## Introduction to Binomial Distribution in R

Binomial Distribution in R is a probability model analysis method to check the probability distribution result which has only two possible outcomes.it validates the likelihood of success for the number of occurrences of an event. It categorized as a discrete probability distribution function. There are inbuilt functions available in R language to evaluate the binomial distribution of the data set. The binomial distribution in R is good fit probability model where the outcome is dichotomous scenarios such as tossing a coin ten times and calculating the probability of success of getting head for seven times or the scenario for out of ten customers, the likelihood of six customers will buy a particular product while shopping. They are dbinom, pbinom, qbinom, rbinom.

The formatted syntax is given below:

### Syntax

- dbinom(x, size,prob)
- pbinom(x, size,prob)
- qbinom(x, size,prob) or qbinom(x, size,prob , lower_tail,log_p)
- rbinom(x, size,prob)

The function has three arguments: the value x is a vector of quantiles (from 0 to n), size is the number of trails attempts, prob denotes probability for each attempt. Let’s see one by one with an example.

#### 1. dbinom()

It is a density or distribution function. The vector values must be a whole number shouldn’t be a negative number. This function attempts to find a number of success in a no. of trials which are fixed.

A binomial distribution takes size and x values. for example, size=6, the possible x values are 0,1,2,3,4,5,6 which implies P(X=x).

`n <- 6; p<- 0.6; x <- 0:n`

dbinom(x,n,p)

**Output:**

Making probability to one

`n <- 6; p<- 0.6; x <- 0:n`

sum(dbinom(x,n,p))

**Output:**

**Example 1** – Hospital database displays that the patients suffering from cancer, 65% die of it. What will be the probability that of 5 randomly chosen patients out of which 3 will recover?

Here we apply the dbinom function. The probability that 3 will recover using density distribution at all points.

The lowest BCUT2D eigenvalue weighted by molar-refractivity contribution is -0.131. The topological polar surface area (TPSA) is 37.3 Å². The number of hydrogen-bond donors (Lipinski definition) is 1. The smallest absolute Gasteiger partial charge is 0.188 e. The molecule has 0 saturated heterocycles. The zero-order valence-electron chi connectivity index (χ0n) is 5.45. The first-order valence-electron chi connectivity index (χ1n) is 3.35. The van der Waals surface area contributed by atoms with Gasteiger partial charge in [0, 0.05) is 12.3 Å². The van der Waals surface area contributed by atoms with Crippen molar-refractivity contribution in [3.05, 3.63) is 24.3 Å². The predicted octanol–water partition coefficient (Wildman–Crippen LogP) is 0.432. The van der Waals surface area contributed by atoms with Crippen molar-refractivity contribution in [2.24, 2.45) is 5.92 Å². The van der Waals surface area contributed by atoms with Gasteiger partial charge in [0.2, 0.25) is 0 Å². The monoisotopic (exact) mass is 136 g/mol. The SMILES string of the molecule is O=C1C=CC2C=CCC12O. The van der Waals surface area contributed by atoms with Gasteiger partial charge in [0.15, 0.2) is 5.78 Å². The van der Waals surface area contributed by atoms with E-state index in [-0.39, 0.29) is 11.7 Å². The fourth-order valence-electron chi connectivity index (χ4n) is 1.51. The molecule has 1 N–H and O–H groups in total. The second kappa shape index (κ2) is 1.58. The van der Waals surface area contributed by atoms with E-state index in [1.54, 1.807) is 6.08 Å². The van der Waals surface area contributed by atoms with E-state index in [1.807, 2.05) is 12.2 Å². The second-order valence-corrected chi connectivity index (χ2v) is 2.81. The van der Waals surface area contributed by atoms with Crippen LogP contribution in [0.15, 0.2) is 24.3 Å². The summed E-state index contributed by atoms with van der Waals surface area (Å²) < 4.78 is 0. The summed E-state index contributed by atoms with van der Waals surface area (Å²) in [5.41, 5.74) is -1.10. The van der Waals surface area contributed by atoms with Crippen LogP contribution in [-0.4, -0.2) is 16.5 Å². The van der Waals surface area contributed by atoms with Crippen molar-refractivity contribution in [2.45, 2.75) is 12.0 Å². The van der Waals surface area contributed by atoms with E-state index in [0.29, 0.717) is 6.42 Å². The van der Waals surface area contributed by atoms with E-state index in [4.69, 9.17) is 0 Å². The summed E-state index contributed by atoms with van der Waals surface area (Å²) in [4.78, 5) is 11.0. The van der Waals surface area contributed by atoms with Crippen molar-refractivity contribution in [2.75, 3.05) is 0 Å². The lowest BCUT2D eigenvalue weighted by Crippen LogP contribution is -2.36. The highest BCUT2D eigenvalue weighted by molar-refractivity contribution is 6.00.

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n=5, p=0.65, x=3

`dbinom(3, size=5, prob=0.65)`

**Output:**

For x value 0 to 3 :

`dbinom(0, size=5, prob=0.65) +`

+ dbinom(1, size=5, prob=0.65) +

+ dbinom(2, size=5, prob=0.65) +

+ dbinom(3, size=5, prob=0.65)

**Output:**

Next, create a sample of 40 papers and incrementing by 2 also creating binomial using dbinom.

`a <- seq(0,40,by = 2)`

b <- dbinom(a,40,0.4)

plot(a,b)

It produces the following output after executing the above code, The binomial distribution is plotted using plot() function.

**Example 2 – **Consider a scenario, let’s assume a probability of a student lending a book from a library is 0.7. There are 6 students in the library, what is the probability of 3 of them lending a book?

here P (X=3)

**Code:**

`n=3; p=.7; x=0:n; prob=dbinom(x,n,p);`

barplot(prob,names.arg = x,main="Binomial Barplot\n(n=3, p=0.7)",col="lightgreen")

Below Plot shows when p > 0.5, therefore binomial distribution is positively skewed as displayed.

**Output:**

#### 2. Pbinom()

calculates Cumulative probabilities of binomial or CDF (P(X<=x)).

**Example 1:**

`x <- c(0,2,5,7,8,12,13)`

pbinom(x,size=20,prob=.2)

**Output:**

**Example 2: **Dravid scores a wicket on 20% of his attempts when he bowls. If he bowls 5 times, what would be the probability that he scores 4 or lesser wicket?

The probability of success is 0.2 here and during 5 attempts we get

`pbinom(4, size=5, prob=.2)`

**Output:**

**Example 3: **4% of Americans are Black. Find the probability of 2 black students when randomly selecting 6 students from a class of 100 without replacement.

When R: x = 4 R: n = 6 R: p = 0. 0 4

`pbinom(4,6,0.04)`

**Output:-**

#### 3. qbinom()

It’s a Quantile Function and does the inverse of the cumulative probability function. The cumulative value matches with a probability value.

**Example: **How many tails will have a probability of 0.2 when a coin is tossed 61 times.

`a <- qbinom(0.2,61,1/2)`

print(a)

**Output:-**

#### 4. rbinom()

It generates random numbers. Different outcomes produce different random output, used in the simulation process.

**Example:-**

`rbinom(30,5,0.5)`

rbinom(30,5,0.5)

**Output:-**

Each time when we execute it gives random results.

`rbinom(200,4,0.4)`

**Output:-**

Here we do this by assuming the outcome of 30 coin flips in a single attempt.

`rbinom(30,1,0.5)`

**Output:-**

**Using barplot:**

`a<-rbinom(30,1,0.5)`

print(a)

barplot(table(a), border=FALSE)

**Output:-**

**To find the mean of success**

`output <-rbinom(10,size=60,0.3)`

mean(output)

**Output:-**

### Conclusion

Hence, in this document we have discussed binomial distribution in R. We have simulated using various examples in R studio and R snippets and also described the built-in functions helps in generating binomial calculations. Therefore, a binomial distribution helps in finding probability and random search using a binomial variable.

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